Official Reporting Date of Teachers for SY 2024-2025

Official Reporting Date of Teachers for SY 2024-2025

• Official Reporting Date: DepEd Order No. 003, s. 2024 sets July 29, 2024, as the official first day of classes for School Year (SY) 2024-2025. This will be the official first reporting day for teachers for this school year. 
• Teachers' Vacation Period: Teachers are entitled to a two-month vacation every summer, which begins the day after the last day of classes and ends the day before the first day of reporting. For School Year 2023-2024, the teachers' vacation is from June 1 to July 28, 2024.
• Requiring Reporting on June 1-July 28: Requiring teachers to report to their stations from June 1- July 28, while they are still on their vacation, may violate their right to vacation.

However, TEACHERS MAY STILL BE REQUIRED to report and render services on days without classes in the exigency of public service. Equivalent vacation service credits, under DepEd Order No. 53, s. 2003, shall be given to teachers required to report for work.

“Exigency of public service” refers to “a situation where service is urgently needed, and where any delay in its execution and delivery will adversely affect the outcome of the service to clients and its effective and efficient delivery.”

In such cases, requests to require the attendance of public school teachers during vacation must satisfy the following conditions:
1) A letter request is submitted to their school head to his/her respective SDO;
2) Sufficient justification is provided to establish that exigency of public service exists; and
3) The request is duly approved by the Schools Division Superintendent (SDS).

Teachers MAY also be required to report during vacation if there are activities set by the DepEd Central Office or the Regional and Schools Division Offices that need to be done during this time, and these activities are given corresponding service credits.

• Service Credits: Teachers are entitled to service credits for the days they have worked beyond their regular working hours. These service credits can be used for purposes such as being absent from work due to important reasons, or for early retirement.

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One of the challenges faced by teachers in requesting service credits is the practice of some school heads requiring them to report for work with the promise of service credits, even without a formal written request and approval from the Schools Division Office (SDO). This is a flawed practice, as it bypasses the necessary procedures for granting service credits.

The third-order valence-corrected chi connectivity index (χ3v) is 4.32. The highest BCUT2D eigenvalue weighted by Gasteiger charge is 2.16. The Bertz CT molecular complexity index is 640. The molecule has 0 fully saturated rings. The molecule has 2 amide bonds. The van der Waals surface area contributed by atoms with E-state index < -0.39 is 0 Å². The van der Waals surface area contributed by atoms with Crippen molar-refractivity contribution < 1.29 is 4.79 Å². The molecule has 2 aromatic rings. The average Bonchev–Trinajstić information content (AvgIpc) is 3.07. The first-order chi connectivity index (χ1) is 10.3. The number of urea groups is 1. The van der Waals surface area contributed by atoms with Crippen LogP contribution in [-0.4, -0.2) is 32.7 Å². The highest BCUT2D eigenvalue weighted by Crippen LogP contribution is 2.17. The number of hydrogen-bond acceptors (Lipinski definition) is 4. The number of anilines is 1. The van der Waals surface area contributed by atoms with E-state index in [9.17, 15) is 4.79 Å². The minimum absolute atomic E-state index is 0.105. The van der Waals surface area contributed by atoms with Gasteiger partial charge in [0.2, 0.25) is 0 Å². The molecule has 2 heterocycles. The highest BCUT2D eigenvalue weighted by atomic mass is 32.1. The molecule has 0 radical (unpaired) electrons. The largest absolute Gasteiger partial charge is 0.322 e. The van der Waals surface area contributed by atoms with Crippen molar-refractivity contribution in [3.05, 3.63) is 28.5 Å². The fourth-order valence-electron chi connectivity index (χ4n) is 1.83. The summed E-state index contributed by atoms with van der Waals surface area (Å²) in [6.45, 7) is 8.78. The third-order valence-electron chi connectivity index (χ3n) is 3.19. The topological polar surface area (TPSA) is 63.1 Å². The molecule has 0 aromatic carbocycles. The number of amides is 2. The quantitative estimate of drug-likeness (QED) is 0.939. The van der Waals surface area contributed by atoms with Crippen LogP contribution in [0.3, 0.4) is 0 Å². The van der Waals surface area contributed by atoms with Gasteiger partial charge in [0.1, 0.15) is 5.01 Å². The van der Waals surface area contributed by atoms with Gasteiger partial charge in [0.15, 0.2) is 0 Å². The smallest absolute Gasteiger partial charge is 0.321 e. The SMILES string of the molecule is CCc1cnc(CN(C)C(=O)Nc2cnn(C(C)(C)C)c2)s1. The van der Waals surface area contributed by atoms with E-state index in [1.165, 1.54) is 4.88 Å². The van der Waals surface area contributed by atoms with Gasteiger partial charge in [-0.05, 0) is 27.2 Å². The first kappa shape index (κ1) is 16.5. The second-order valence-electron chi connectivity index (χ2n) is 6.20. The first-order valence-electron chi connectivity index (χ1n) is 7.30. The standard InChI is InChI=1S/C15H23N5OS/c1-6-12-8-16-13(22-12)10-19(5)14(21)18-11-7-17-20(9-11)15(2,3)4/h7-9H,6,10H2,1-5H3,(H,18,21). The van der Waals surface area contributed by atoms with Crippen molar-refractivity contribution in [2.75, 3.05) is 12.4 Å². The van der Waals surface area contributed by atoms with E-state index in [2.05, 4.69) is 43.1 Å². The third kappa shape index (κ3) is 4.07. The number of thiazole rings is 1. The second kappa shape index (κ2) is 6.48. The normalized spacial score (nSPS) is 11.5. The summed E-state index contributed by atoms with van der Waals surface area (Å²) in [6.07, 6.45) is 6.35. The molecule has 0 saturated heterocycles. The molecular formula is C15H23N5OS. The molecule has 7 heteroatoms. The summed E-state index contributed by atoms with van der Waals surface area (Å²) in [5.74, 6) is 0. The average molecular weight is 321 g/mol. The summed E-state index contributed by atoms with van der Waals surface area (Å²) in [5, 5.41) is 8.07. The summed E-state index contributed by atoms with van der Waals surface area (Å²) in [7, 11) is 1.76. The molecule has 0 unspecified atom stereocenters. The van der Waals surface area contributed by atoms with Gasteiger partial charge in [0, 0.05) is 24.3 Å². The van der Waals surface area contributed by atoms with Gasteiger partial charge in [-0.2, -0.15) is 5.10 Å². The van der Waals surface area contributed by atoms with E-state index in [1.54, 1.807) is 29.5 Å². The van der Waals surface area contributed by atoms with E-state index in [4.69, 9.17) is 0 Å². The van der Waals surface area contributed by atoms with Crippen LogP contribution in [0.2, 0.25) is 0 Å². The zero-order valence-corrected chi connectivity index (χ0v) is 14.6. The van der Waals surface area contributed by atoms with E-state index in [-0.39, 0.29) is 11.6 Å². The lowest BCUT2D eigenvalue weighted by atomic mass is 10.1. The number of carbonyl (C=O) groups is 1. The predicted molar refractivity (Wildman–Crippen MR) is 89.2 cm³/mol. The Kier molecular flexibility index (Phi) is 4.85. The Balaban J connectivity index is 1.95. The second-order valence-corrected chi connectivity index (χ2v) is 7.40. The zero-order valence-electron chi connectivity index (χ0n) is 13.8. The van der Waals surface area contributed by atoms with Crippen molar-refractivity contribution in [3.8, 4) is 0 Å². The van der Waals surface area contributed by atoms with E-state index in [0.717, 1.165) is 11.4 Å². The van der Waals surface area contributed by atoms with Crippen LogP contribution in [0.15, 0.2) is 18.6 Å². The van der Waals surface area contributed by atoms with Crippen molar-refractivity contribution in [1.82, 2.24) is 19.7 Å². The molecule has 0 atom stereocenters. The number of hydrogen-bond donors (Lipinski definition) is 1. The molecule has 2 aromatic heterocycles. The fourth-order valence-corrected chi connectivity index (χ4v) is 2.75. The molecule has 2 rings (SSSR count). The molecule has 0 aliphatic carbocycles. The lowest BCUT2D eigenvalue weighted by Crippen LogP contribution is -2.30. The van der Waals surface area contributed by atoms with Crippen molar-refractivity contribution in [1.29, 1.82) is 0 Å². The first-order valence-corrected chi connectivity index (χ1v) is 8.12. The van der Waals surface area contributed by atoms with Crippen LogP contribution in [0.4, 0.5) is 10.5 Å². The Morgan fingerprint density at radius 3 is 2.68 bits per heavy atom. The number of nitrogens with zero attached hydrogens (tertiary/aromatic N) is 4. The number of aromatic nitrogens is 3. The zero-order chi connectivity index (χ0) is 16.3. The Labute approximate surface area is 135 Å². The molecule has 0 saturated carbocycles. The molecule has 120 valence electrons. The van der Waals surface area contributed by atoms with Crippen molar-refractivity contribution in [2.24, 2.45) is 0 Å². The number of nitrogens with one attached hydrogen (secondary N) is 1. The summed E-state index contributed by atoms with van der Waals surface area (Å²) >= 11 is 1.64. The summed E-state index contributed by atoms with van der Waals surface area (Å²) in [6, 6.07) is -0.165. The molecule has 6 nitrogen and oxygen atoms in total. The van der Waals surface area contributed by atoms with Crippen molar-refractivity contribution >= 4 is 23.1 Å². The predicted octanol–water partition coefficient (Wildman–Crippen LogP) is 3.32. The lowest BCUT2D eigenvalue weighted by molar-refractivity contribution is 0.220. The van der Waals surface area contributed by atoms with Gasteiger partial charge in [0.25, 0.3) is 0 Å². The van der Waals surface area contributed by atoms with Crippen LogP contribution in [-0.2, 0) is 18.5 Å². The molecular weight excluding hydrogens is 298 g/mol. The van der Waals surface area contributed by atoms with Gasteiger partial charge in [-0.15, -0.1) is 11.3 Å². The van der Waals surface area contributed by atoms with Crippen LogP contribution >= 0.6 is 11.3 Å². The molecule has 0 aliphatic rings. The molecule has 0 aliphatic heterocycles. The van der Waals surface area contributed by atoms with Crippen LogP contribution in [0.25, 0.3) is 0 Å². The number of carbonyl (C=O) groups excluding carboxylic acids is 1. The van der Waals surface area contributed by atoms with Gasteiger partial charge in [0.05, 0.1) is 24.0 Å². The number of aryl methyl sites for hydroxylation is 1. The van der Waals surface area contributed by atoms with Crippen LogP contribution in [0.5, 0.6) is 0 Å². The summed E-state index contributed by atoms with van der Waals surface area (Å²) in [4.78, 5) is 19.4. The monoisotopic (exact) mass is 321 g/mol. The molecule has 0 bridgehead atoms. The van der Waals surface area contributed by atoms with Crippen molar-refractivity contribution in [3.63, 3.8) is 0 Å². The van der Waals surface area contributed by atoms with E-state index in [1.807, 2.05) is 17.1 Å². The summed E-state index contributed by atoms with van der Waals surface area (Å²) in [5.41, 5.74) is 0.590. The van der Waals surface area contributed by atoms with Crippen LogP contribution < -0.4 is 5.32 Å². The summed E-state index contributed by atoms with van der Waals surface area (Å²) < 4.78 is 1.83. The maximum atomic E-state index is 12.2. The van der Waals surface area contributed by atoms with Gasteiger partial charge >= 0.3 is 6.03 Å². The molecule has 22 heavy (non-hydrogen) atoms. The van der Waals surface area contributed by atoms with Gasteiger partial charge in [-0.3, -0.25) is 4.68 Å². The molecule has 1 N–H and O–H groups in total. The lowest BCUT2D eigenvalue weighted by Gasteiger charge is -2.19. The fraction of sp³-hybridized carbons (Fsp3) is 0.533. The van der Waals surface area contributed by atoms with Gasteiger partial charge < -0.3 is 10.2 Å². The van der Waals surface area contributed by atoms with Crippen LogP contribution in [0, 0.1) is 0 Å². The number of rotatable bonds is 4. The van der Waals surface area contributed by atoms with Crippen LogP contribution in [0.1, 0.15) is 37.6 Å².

According to DepEd guidelines, service credits are granted only for work rendered beyond regular duties or hours, and only when authorized by the SDO. This authorization is typically given in response to a written request from the school head, outlining the nature of the work and the reasons why it is considered an "exigency of the service."

By requiring teachers to report without prior authorization, school heads violate DepEd guidelines and put teachers in a difficult position. If the SDO later denies the request for service credits, teachers may end up working extra hours without any compensation or recognition.

This practice may stem from a misunderstanding of what constitutes an "exigency of the service." Not all tasks or activities that fall outside of a teacher's regular duties qualify for service credits. The SDO has the authority to determine whether a particular task meets the criteria for an exigency of the service.

Therefore, teachers need to be aware of their rights and responsibilities regarding service credits. They should not be pressured into reporting for work without a formal request and approval from the SDO. If a school head insists on requiring them to report, teachers should politely but firmly request a written memo outlining the nature of the work and the reasons why it is considered an exigency of the service. This memo should also include a statement from the school head confirming that they have submitted a request for service credits to the SDO.

By following these guidelines, teachers can ensure that they are fairly compensated for any work they perform beyond their regular duties, and that their rights as employees are protected

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